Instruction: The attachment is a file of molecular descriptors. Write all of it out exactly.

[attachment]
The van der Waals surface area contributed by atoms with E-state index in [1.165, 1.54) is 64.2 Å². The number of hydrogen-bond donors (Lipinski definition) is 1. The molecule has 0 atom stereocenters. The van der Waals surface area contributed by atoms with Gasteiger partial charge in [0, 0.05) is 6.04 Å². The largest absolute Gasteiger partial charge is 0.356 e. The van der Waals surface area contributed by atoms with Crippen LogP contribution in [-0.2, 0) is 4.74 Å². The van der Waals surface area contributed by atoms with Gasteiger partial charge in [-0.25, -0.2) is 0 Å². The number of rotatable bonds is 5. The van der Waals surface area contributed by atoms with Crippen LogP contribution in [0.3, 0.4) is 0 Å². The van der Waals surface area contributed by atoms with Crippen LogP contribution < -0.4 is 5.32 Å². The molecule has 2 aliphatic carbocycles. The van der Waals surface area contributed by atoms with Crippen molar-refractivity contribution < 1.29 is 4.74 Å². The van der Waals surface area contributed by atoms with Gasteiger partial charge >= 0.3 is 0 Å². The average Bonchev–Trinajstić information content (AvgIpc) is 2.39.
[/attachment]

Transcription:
The van der Waals surface area contributed by atoms with E-state index in [1.165, 1.54) is 64.2 Å². The number of hydrogen-bond donors (Lipinski definition) is 1. The molecule has 0 atom stereocenters. The van der Waals surface area contributed by atoms with Gasteiger partial charge in [0, 0.05) is 6.04 Å². The largest absolute Gasteiger partial charge is 0.356 e. The van der Waals surface area contributed by atoms with Crippen LogP contribution in [-0.2, 0) is 4.74 Å². The van der Waals surface area contributed by atoms with Gasteiger partial charge in [-0.25, -0.2) is 0 Å². The number of rotatable bonds is 5. The van der Waals surface area contributed by atoms with Crippen LogP contribution in [0.3, 0.4) is 0 Å². The van der Waals surface area contributed by atoms with Crippen LogP contribution < -0.4 is 5.32 Å². The molecule has 2 aliphatic carbocycles. The van der Waals surface area contributed by atoms with Crippen molar-refractivity contribution < 1.29 is 4.74 Å². The van der Waals surface area contributed by atoms with Gasteiger partial charge >= 0.3 is 0 Å². The average Bonchev–Trinajstić information content (AvgIpc) is 2.39.